WICHITA FALLS (KFDX/KJTL) Medical care has come a long way since the horse and buggy days in Wichita Falls. It’s become more advanced with digital processing, interactive scoping, and robotic assistance. Even the X-Rays have gotten a technological boost.
Orthopedic surgeon, Dr. Michael Sheen says in his 35 years of working at United Regional, there have been a lot of technical advancements, and it begins with a million dollar machine called the Mako which is exclusively used for hip and knee repair.
“The engineers at a company called Mako were able to put together a couple of computer programs that really helped us figure out how to balance and do accurate cuts,” said Dr. Sheen. “Using an infrared system, we can actually take a picture of the patient’s anatomy, translate that to how we should do the cuts to put joint replacements, prosthetics into the patients.”
With the help of the Stryker navigation system and the use of 3D printing, these hip and knee replacements are custom made for each patient’s body for a longer-lasting result.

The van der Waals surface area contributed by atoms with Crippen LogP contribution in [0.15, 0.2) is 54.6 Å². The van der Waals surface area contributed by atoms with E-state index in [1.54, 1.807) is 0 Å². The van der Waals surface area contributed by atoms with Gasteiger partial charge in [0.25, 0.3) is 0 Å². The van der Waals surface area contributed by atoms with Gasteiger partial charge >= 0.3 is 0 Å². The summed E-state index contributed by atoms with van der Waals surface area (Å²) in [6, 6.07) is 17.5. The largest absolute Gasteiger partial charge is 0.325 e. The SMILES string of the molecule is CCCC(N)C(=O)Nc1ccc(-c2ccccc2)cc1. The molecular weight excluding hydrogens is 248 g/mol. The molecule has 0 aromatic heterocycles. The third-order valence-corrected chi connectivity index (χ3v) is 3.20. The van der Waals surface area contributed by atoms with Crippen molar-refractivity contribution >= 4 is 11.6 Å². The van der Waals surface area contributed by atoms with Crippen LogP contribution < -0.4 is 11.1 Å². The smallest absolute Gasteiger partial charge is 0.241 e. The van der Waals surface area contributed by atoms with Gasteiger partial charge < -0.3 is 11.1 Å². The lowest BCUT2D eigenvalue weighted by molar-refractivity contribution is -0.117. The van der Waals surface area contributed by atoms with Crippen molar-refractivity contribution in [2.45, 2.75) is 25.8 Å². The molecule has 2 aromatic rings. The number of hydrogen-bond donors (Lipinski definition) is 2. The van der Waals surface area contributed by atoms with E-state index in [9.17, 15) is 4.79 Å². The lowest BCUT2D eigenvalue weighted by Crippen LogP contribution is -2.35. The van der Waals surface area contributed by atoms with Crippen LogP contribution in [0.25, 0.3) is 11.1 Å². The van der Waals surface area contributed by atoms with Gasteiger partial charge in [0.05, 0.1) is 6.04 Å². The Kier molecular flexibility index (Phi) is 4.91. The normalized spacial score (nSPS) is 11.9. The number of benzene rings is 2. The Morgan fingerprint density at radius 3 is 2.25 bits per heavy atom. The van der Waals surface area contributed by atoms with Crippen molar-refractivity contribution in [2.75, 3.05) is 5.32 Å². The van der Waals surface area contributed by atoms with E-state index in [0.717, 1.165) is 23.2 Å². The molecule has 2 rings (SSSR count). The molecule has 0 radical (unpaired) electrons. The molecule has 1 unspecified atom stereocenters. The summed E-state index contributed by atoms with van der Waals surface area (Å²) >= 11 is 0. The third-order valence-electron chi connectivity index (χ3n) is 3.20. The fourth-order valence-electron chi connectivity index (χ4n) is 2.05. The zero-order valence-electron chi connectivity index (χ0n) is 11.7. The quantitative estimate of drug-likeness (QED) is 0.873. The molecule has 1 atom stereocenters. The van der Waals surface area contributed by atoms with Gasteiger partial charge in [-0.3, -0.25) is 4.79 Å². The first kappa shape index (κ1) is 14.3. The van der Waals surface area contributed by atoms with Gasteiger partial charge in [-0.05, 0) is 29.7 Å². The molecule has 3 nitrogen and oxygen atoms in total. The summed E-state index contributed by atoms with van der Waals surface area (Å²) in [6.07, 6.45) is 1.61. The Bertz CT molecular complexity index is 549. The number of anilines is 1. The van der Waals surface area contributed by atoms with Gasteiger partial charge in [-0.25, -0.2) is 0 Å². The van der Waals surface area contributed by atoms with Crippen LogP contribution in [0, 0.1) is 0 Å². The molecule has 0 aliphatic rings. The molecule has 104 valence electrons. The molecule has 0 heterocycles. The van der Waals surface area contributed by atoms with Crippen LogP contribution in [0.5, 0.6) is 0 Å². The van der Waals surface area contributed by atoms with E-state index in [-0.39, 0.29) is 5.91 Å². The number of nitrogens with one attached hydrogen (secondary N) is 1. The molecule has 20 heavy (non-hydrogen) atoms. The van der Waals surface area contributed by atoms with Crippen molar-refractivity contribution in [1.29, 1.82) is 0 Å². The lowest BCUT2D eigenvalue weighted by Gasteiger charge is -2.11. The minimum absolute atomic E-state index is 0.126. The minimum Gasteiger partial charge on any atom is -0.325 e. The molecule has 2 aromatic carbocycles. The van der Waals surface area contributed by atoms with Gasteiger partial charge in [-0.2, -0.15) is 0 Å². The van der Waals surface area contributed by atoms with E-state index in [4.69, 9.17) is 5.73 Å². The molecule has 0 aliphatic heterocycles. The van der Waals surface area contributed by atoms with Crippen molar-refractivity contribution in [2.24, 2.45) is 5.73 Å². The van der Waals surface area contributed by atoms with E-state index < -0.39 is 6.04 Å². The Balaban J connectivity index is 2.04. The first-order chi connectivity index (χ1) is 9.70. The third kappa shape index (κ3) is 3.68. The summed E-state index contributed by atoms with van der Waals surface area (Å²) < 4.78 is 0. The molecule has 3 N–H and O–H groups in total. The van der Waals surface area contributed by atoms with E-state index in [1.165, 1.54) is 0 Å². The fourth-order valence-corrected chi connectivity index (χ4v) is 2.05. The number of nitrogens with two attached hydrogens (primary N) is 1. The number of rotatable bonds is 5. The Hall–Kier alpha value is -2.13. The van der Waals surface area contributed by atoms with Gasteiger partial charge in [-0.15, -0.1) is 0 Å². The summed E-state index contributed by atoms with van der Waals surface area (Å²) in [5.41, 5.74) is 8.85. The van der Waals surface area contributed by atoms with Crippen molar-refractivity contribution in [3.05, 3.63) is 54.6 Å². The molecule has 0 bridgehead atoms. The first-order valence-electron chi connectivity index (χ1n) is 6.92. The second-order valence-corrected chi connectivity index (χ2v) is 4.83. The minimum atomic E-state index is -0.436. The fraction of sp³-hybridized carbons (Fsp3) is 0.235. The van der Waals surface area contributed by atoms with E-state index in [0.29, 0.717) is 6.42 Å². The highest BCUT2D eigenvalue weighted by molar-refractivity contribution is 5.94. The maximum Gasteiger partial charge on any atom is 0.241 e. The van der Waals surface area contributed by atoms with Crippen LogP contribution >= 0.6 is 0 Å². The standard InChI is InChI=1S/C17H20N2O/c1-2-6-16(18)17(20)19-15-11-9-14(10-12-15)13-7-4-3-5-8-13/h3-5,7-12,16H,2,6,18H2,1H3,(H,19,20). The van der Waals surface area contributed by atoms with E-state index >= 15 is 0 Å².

Dr. Sheen says, “In the future you can take somebody, do their anatomy and make a prosthetic that then got sent and was just specifically for them, put it in and last 30 years, maybe 40.”
Someone familiar with the Mako operations is Dr. Joshua Schacter, whose performed 200 joint replacement surgeries in the last year using the robot and says this new tech helps prevent the worst from happening.
“One of the things that causes problems long term in joint replacement surgery is how the joint’s put in,” said Dr. Schacter. “If the joint is not put in good alignment, it can cause serious problems down the road and the joint can wear out early.”
Dr. Schacter says in order for them to alleviate this problem altogether, they use computer navigation systems and techniques to help with alignment accuracy. The most recent technology to help them is the Mako robot.
For more on how the Mako robot performs during total hip or knee replacement surgery and post-op care, click here .
There’s a reason why United Regional was able to acquire such an advanced system like the Mako. “We are the smallest hospital in Texas to receive an advanced certification for hip and knee placement excellence, and that is a certification that’s given by our hospital governing body. It’s very difficult to achieve and it’s based and centered around quality patient care,” said Dr. Schacter.
So for the hospital and for the patients in our community, the future is bright.